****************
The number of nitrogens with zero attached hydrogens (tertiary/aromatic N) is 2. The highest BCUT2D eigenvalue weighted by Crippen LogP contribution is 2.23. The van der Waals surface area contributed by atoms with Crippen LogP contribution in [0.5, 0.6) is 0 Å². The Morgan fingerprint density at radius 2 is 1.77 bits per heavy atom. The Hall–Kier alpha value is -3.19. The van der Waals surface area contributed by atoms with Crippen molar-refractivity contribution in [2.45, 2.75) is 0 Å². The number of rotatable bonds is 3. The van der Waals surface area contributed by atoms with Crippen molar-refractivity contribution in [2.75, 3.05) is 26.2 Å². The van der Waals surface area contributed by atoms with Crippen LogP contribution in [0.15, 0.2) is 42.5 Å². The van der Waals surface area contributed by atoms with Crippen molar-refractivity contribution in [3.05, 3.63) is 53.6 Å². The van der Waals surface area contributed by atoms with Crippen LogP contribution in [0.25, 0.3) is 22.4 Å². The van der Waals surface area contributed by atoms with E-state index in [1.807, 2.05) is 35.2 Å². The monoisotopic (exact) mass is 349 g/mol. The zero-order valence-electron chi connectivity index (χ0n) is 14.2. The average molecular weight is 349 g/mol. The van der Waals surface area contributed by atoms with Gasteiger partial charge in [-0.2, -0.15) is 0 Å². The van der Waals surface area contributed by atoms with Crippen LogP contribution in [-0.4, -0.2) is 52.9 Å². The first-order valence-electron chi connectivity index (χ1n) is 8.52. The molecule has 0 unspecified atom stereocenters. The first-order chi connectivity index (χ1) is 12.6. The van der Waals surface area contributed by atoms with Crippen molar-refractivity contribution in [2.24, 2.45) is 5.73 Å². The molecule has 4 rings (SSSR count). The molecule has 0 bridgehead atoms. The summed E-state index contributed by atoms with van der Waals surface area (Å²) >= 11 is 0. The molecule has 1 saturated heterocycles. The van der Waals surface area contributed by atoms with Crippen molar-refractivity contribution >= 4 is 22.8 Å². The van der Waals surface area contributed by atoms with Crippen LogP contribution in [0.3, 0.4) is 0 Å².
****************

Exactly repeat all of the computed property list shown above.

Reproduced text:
The number of nitrogens with zero attached hydrogens (tertiary/aromatic N) is 2. The highest BCUT2D eigenvalue weighted by Crippen LogP contribution is 2.23. The van der Waals surface area contributed by atoms with Crippen LogP contribution in [0.5, 0.6) is 0 Å². The Morgan fingerprint density at radius 2 is 1.77 bits per heavy atom. The Hall–Kier alpha value is -3.19. The van der Waals surface area contributed by atoms with Crippen molar-refractivity contribution in [2.45, 2.75) is 0 Å². The number of rotatable bonds is 3. The van der Waals surface area contributed by atoms with Crippen molar-refractivity contribution in [2.75, 3.05) is 26.2 Å². The van der Waals surface area contributed by atoms with Crippen LogP contribution in [0.15, 0.2) is 42.5 Å². The van der Waals surface area contributed by atoms with Crippen molar-refractivity contribution in [3.05, 3.63) is 53.6 Å². The van der Waals surface area contributed by atoms with Crippen LogP contribution in [0.25, 0.3) is 22.4 Å². The van der Waals surface area contributed by atoms with E-state index in [1.807, 2.05) is 35.2 Å². The monoisotopic (exact) mass is 349 g/mol. The zero-order valence-electron chi connectivity index (χ0n) is 14.2. The average molecular weight is 349 g/mol. The van der Waals surface area contributed by atoms with Gasteiger partial charge in [-0.2, -0.15) is 0 Å². The van der Waals surface area contributed by atoms with Crippen LogP contribution in [-0.4, -0.2) is 52.9 Å². The first-order valence-electron chi connectivity index (χ1n) is 8.52. The molecule has 0 unspecified atom stereocenters. The first-order chi connectivity index (χ1) is 12.6. The van der Waals surface area contributed by atoms with Crippen molar-refractivity contribution in [2.24, 2.45) is 5.73 Å². The molecule has 4 rings (SSSR count). The molecule has 0 bridgehead atoms. The summed E-state index contributed by atoms with van der Waals surface area (Å²) >= 11 is 0. The molecule has 1 saturated heterocycles. The van der Waals surface area contributed by atoms with Crippen molar-refractivity contribution >= 4 is 22.8 Å². The van der Waals surface area contributed by atoms with Crippen LogP contribution in [0.3, 0.4) is 0 Å².